Julia Gillard, Tony Abbott give forced adoption apologies

HUNDREDS of Australian families torn apart by the forced adoption policies of the past were given some consolation for their misery, with an official apology from Prime Minister Julia Gillard on Thursday.

In a heartfelt speech, Ms Gillard acknowledged the hurt caused by the policies, which were common across the country during the 1950s, 1960s and 1970s.

The national apology, which was also given by Opposition Leader Tony Abbott, comes after similar apologies in several states including Victoria and Queensland in recent months.

Ms Gillard said the entire parliament deplored the shameful practices that denied mothers of their fundamental human rights under the policies.

She also acknowledged the pain forced adoptions caused for fathers, sons and daughters and others affected by such policies.

"To redress the shameful mistakes of the past, we are committed to ensuring that all those affected get the help they need, including access to specialist counselling services and support, the ability to find the truth in freely available records and assistance in reconnecting with lost family," she said.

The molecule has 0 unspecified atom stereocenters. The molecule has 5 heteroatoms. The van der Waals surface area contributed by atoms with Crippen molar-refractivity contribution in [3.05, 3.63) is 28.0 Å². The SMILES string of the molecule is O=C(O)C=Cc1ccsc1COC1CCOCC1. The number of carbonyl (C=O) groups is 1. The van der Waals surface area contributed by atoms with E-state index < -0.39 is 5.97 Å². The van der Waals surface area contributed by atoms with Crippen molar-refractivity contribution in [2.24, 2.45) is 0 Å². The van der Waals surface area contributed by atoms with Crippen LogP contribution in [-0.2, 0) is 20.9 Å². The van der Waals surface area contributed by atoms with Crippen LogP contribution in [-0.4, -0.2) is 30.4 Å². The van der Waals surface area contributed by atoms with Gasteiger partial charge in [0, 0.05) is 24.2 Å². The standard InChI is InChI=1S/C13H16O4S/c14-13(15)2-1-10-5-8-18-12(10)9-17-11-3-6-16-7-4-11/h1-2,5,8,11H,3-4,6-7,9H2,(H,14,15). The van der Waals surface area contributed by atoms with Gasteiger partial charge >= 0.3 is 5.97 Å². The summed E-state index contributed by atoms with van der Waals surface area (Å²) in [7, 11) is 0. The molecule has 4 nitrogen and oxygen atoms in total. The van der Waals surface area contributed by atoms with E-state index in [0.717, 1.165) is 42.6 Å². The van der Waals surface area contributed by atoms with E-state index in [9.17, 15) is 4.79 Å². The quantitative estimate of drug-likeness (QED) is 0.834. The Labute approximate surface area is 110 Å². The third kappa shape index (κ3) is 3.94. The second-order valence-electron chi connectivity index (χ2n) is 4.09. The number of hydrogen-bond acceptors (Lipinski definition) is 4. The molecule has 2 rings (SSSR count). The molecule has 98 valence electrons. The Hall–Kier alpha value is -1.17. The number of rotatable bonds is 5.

"We resolve, as a nation, to do all in our power to make sure these practices are never repeated.

"In facing future challenges, we will remember the lessons of family separation.

"Our focus will be on protecting the fundamental rights of children and on the importance of the child's right to know and be cared for by his or her parents."

Ms Gillard said the story of the families affected by forced adoptions was one of suffering and unbearable loss.

She said the time of neglect was over, and the work of healing could now begin.



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